Systematic & Unsystematic Risk

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Running Head: SYSTEMATIC AND UNSYSTEMATIC RISK
Stacie Hopkins
Phase 1 Discussion Board
FINC605-1204B-01
Corporate Portfolio Management
Colorado Technical University Online
For Professor Doug Smith
Introduction
We have been asked by John Stewart, an investment advisor who has recently joined ACG, to help prepare some educational material for a seminar taking place later this month. In this discussion board post, we will be discussing systematic and unsystematic risk as well as a stock’s beta coefficient and how it ties into systematic versus unsystematic risk. Systematic Risk

Systematic risk is “associated with market returns and can be attributed to broad factors such as macroeconomic factors” (Faulkenberry, 2012). Macroeconomic factors can be sources of systematic risk. Some macroeconomic factors that can be sources of systematic risk include changes in the interest rates, currency fluctuations, inflation, civil and political wars, or a recession. A factor that influences the direction and volatility of the entire market is considered to be a systematic risk. A systematic risk “can be partially mitigated by asset allocation” (Faulkenberry, 2012). A portfolio with “different asset classes with low correlation can smooth portfolio returns because asset classes react differently to macroeconomic factors” (Faulkenberry, 2012). For example, while some of the asset classes are decreasing others can be increasing and vice versa thereby offsetting some of the losses. Unsystematic Risk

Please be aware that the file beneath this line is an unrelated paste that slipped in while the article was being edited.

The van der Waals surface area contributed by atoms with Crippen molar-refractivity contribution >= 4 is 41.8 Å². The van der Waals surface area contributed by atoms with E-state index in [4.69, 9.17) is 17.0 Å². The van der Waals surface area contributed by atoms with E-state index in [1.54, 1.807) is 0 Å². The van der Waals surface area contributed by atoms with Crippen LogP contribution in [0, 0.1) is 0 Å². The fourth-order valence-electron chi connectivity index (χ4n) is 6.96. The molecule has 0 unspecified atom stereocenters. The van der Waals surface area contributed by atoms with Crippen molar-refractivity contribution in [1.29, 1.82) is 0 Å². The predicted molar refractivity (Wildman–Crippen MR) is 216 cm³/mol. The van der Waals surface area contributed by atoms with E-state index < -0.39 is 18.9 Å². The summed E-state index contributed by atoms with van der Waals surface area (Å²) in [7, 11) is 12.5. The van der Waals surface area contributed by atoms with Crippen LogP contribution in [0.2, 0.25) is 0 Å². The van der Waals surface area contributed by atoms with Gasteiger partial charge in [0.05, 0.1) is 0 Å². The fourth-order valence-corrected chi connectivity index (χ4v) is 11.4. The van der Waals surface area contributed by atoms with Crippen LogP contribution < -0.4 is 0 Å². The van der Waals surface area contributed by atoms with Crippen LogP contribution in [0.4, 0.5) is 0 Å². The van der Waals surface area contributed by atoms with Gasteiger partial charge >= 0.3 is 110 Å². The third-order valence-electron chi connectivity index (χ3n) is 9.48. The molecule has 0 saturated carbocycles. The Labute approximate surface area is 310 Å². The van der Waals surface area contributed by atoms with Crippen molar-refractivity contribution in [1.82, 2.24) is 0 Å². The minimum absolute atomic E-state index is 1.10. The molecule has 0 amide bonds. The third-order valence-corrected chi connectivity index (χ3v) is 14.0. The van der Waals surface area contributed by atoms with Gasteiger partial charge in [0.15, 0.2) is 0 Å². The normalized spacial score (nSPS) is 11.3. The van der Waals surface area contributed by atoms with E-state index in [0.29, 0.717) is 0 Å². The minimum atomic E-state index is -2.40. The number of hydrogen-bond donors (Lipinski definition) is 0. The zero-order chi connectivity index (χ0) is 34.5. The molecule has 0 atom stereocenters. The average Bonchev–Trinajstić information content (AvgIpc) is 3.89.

Unsystematic risk is “company or industry specific risk” (Faulkenberry, 2012). Unlike systematic risk this type of risk can be “attributable or specific to the individual investment or small group of investments” (Faulkenberry, 2012). Unsystematic risk is also known as diversifiable risk or residual risk. Sources of this type of risk are employee strikes, the outcome of an unfavorable litigation, a natural catastrophe, credit or legal issues, etc. Diversification is a way that...
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